Of particular interest is Weisbrod's approach to factors influencing voluntary giving. He dispelled the notion that donors will stop contributing if the opportunity for a "free ride" (others will pay) exists. After studying 16 econometric (economic-statistical) studies, he concluded that a tax increase of 10 percent may result in philanthropic declines of as little as .1 percent, or as much as 2.54 percent. Comparing the effects of donor knowledge of fund-raising costs with donor willingness to give, he further concluded that the effects can be quite negative.
Additionally, Weisbrod's examination of the fundamental motives or goals of nonprofits found that they seek primarily to generate as large a budget as possible. Regarding whether governmental spending can "crowd out" private donations, he answered that cash transfers to the poor crowd out private giving, whereas spending on social services such as health and housing have the opposite effect.
About two years ago, the research committee of the Council for Advancement and Support of Education (CASE) appropriated $10,000 to begin preliminary work on building such a data base. The Center for Philanthropy followed with an equal contribution. The initial effort studied the nature of data colleges and universities maintain in files. It was hoped that existing files could be added to, or improved, to yield a broad sample of donors to many institutions.
Unfortunately institutions' files are severely lacking. Indeed, if the institutions are representative--and there are good reasons to believe they are--U.S. higher education institutions know almost nothing about their donors. In short, the utility of existing data sources nearly is depleted. Before additional advances in knowledge can be made, a national donor database must be built and maintained.
Auten, Gerald E., and Rudney, Gabriel. 1986. "Tax Reform and Individual Giving to Higher Education." Economics of Education Review 5:167-78.
Coughlin, C.C., and Erekson, O.H. 1986. "Determinants of State Aid and Voluntary Support of Higher Education." Economics of Education Review 5:179-90.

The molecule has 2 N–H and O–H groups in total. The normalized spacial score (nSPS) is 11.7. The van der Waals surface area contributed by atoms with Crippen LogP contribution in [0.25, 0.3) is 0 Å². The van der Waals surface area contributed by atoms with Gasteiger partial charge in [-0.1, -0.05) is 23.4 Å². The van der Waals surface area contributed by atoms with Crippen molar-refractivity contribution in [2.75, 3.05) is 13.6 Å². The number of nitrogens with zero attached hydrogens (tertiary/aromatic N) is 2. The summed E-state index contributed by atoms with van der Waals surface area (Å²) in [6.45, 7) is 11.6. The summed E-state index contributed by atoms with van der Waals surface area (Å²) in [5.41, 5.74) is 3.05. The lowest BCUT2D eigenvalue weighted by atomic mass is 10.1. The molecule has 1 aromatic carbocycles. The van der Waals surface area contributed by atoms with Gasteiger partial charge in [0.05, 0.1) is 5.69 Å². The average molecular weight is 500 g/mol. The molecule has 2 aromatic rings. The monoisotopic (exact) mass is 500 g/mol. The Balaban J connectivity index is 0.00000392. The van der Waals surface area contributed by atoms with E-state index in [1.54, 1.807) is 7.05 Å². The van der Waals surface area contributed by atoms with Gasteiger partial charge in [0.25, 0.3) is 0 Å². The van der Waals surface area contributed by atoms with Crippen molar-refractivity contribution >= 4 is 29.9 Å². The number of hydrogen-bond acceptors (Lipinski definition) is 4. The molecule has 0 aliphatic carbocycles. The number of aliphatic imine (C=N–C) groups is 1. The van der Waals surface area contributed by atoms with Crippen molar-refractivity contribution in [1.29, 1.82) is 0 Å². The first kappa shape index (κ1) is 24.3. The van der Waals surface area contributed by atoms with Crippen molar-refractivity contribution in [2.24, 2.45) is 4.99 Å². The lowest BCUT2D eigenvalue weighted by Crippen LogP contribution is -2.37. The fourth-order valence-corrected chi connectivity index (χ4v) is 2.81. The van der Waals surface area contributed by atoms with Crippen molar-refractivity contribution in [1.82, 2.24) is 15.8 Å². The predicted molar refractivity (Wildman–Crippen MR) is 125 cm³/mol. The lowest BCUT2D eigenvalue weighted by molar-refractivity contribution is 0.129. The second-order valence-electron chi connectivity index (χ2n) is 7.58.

Coughlin, C.C., and Erekson, O.H. 1985. "Contributions to Intercollegiate Athletic Programs: Further Evidence." Social Science Q. 66:194-202.
Coughlin, C.C., and Erekson, O.H. 1984. "An Examination of Contributions to Support Intercollegiate Athletics." 5th Economic Journal 51:180-95.
Dunn, John A., Jr.; Terkla, Dawn Geronimo; and Secakusuma, Peter. 1988. "Fund Raising in U.S. Colleges and Universities: TheFifty Best Performances, 1979-80 through 1985-86." Tufts University. Paper prepared for the Twenty-Third Annual Conference of the Society for College and University Planning.
Duronio, Margaret, et al. April 1988. "A Survey of Fund-Raising Methods: Implications for Management." Paper prepared for the Annual Meeting of the American Educational Research Association. ED 296 651.
Leslie, Larry L., et al. Fall 1983. "Factors Accounting for Variations Over Time in Voluntary Support for Colleges and Universities." Journal of Educational Finance 9:213-25.
Leslie, Larry L. and Ramey, Garey. 1988. "Donor Behavior and Voluntary Support for Higher Education Institutions." Journal of Higher Education 59:117-32.
Loessin, Bruce A.; Duronio, Margaret A.; and Borton, Georgina L. 1988. "Understanding Fund-Raising Effectiveness in Higher
Education: Laying a Foundation." Final report prepared for Exxon Education Foundation.
Weisbrod, Burton A. 1988. The Non-Profit Economy. Cambridge, Massachusetts: Harvard University Press.